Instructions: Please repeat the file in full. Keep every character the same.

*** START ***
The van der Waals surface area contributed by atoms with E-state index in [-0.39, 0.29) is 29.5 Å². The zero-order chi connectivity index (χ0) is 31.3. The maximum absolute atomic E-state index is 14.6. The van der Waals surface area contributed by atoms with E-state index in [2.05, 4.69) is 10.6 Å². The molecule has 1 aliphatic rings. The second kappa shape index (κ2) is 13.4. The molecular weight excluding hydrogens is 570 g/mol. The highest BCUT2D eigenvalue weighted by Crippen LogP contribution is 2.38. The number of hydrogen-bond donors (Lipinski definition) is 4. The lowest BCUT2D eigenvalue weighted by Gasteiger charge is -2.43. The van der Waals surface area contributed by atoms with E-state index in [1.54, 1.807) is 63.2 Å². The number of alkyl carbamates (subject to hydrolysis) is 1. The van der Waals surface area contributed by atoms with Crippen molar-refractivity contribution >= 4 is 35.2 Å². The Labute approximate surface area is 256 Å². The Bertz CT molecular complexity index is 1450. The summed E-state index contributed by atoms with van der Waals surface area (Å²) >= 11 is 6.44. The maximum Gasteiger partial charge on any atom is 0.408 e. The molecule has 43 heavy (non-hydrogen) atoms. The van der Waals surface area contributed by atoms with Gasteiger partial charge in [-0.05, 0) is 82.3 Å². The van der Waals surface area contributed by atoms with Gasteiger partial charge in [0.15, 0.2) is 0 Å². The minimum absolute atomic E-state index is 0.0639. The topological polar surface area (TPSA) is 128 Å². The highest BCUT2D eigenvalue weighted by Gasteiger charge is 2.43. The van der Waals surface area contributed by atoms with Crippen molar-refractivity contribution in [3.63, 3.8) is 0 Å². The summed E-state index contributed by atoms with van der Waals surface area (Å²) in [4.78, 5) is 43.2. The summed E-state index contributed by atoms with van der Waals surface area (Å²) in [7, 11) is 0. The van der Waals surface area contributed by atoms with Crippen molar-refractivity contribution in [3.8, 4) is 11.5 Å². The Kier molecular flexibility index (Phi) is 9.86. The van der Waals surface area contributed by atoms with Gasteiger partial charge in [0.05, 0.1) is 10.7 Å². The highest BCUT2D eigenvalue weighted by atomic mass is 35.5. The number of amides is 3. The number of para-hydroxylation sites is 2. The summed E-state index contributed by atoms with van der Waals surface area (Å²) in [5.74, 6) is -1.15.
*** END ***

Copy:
The van der Waals surface area contributed by atoms with E-state index in [-0.39, 0.29) is 29.5 Å². The zero-order chi connectivity index (χ0) is 31.3. The maximum absolute atomic E-state index is 14.6. The van der Waals surface area contributed by atoms with E-state index in [2.05, 4.69) is 10.6 Å². The molecule has 1 aliphatic rings. The second kappa shape index (κ2) is 13.4. The molecular weight excluding hydrogens is 570 g/mol. The highest BCUT2D eigenvalue weighted by Crippen LogP contribution is 2.38. The number of hydrogen-bond donors (Lipinski definition) is 4. The lowest BCUT2D eigenvalue weighted by Gasteiger charge is -2.43. The van der Waals surface area contributed by atoms with E-state index in [1.54, 1.807) is 63.2 Å². The number of alkyl carbamates (subject to hydrolysis) is 1. The van der Waals surface area contributed by atoms with Crippen molar-refractivity contribution >= 4 is 35.2 Å². The Labute approximate surface area is 256 Å². The Bertz CT molecular complexity index is 1450. The summed E-state index contributed by atoms with van der Waals surface area (Å²) >= 11 is 6.44. The maximum Gasteiger partial charge on any atom is 0.408 e. The molecule has 43 heavy (non-hydrogen) atoms. The van der Waals surface area contributed by atoms with Gasteiger partial charge in [-0.05, 0) is 82.3 Å². The van der Waals surface area contributed by atoms with Gasteiger partial charge in [0.15, 0.2) is 0 Å². The minimum absolute atomic E-state index is 0.0639. The topological polar surface area (TPSA) is 128 Å². The highest BCUT2D eigenvalue weighted by Gasteiger charge is 2.43. The van der Waals surface area contributed by atoms with Crippen molar-refractivity contribution in [3.63, 3.8) is 0 Å². The summed E-state index contributed by atoms with van der Waals surface area (Å²) in [4.78, 5) is 43.2. The summed E-state index contributed by atoms with van der Waals surface area (Å²) in [7, 11) is 0. The van der Waals surface area contributed by atoms with Crippen molar-refractivity contribution in [3.8, 4) is 11.5 Å². The Kier molecular flexibility index (Phi) is 9.86. The van der Waals surface area contributed by atoms with Gasteiger partial charge in [0.05, 0.1) is 10.7 Å². The highest BCUT2D eigenvalue weighted by atomic mass is 35.5. The number of amides is 3. The number of para-hydroxylation sites is 2. The summed E-state index contributed by atoms with van der Waals surface area (Å²) in [5.74, 6) is -1.15.